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Every particle of Impurity Is driven out
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The men and women who forge ahead
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Stuart's Calcium Wafers are abso
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We want to prove to you that
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Send us your name and address to
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F. A. Stuart Co., 176 Stuart Bldg., Mar
James Arden, Dawson; J. N. Wilcoxen,
Cleary; J. C. Green, Rampart; W. H.
Ferguson, Nome, chairman.
DEAD OF THE NORTHWEST
M. H. Boley, of Grant County.
CANYON CITY, Or.. Nov. 9. Special)
M. H. Boley, Treasurer ana ex-Judge of
Grant County, died at John Day today.
He had been suffering from protracted
blood poisoning and the amputation of
both legs was resorted to, but afforded
only temporary relief. Judge Boley. was
an old, honored resident of Grant County,
serving his third term as Treasurer. For
over two years his business had been con
ducted by his daughter. Mary, a popular
and efficient deputy.. He Is survived by
his wife, two sons, five daughters. Otto
Boley, Mrs. Essie Kernew and Ida Boley
now reside in Portland.
Lane County School Board.
EUGENE, Or., Nov. 9. (Special.) The
first annual convention of the School
Board of Lane County met at. the Court
house this morning, at 10 o'clock. The
convention was well attended and great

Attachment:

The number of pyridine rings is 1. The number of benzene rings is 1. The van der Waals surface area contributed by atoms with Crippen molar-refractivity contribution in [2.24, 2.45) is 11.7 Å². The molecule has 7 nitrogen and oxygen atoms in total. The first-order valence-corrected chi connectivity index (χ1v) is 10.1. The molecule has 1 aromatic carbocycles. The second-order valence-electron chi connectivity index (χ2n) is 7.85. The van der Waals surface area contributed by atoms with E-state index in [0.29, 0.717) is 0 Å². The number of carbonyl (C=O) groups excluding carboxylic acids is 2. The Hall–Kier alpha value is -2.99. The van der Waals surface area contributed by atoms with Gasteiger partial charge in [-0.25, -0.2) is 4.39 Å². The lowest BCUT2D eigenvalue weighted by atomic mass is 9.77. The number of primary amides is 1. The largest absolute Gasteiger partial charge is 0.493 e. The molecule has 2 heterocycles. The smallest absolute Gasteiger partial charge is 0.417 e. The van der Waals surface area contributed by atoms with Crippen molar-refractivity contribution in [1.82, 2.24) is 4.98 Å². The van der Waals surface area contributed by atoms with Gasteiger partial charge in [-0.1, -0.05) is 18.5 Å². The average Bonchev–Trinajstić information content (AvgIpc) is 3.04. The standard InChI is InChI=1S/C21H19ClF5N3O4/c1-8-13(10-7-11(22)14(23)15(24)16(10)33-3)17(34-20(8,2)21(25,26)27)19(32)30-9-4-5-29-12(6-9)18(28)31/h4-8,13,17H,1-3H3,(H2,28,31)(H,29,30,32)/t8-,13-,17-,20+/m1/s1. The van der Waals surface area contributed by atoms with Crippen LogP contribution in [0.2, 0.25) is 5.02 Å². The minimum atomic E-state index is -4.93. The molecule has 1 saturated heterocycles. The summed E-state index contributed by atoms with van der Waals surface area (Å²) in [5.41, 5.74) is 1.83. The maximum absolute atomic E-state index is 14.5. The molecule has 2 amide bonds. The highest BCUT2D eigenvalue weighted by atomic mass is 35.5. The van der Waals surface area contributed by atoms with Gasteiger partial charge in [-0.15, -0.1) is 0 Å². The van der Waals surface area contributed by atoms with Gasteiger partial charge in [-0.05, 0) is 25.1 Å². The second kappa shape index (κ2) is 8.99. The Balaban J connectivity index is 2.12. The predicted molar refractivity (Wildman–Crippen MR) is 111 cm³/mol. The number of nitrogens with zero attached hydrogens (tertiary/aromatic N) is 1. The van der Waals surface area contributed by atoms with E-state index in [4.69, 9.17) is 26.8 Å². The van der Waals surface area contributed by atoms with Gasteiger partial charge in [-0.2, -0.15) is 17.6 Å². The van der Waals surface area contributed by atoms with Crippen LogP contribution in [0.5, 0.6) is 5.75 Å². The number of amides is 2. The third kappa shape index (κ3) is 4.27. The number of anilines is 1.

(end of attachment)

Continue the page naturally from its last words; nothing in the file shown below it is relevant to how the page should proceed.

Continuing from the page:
Interest shown in the programme and the
discussions, in which the school officers
participated freely. The programme for
the day was as follows:
Forenoon "School Equipment," J. J.
Bryan; "School Architecture, Heating,
Lighting and Ventilation," Superintend
ent J. H. Ackerman: selection. Girls'
Glee Club. High Scnool: 'The Relation
of the University to the Public School
System," President P. L. Campbell.
Afternoon "School Finances," Super
intendent W. B. Dlllard: "Consolidation
of School Districts and Union High
Schools." Superintendent L. R. Alder
man: "The Relation of the School Board
to the Teacher," Superintendent J. H.
Mrs. Sarah C. Rullfson.
KELSO. Wash., Nov. 9. (Special.)
Mrs. Sarah C. Rullfson, who died yes
terday afternoon at her home in Catlin,
had been a resident of Cowlitfz County
for nearly 30 years, having moved to
this place In 1878 from Sauvles Island.
Mrs. Rullfson was born In Schenectady,
N. Y., March 3, 1827, and came to Ore
gon in 1875. She leaves three children,
E. A. Rullfson, of Catlin; C. C. Rullf
son, of Carolton, and Mrs. F. E. Alvord,
of Tacoma. The interment was in
Catlin Cemetery today.
Mrs. Charley Dead.
ABERDEEN, Wash., Nov. 9. (Spe
cial.) Mrs. Charley, wife of "Mud Bay"
Charley. died at Chehalls Indian agency,
aged 75. Her nephews came here to
day to order a casket. Mrs. Charley
was one of the oldest and best-known
squaws in this section.
OBJECTS TO APPOINTMENT
Indian Territory Resident Threatens
to Expose Oklahoman.
ARDMORE, I. T., Nov. 9.-JaoobBeartis,
a wealthy merchant of this city, has
filed charges against the appointment of
Grover A. Porter as United States Mar
shal of the Eastern Oklahoma federal
district. Beartts states that should the
President insist on sending Porter's name
to the Senate he will fight its approval
before that-body and will produce sensa
tional affidavits, alleging gross immorali
ties. Persians' Liking for Cruelty.
- Parts Matin.
According to the authors of "Queer
Things About Persia." cruelty is common
there. The executioner kills people in a
public square and the spectacle excites
little Interest. Criminals are sometimes
crucified and sometimes walled up alive.
Women, for certain offenses, are cast
headlong from a tower. The Persian Is a
gentleman of surpassing courtesy and po
liteness, but, say these writers: "The
same man who drops rose petals under
your feet In order to make them avoid
the hardness of the road, will not hesitate
to make you suffer the most cruel tor
tures. He delights In the murmur of the
rivulet, "In the moojiihlne. but the sound
of blood flowing from an open wound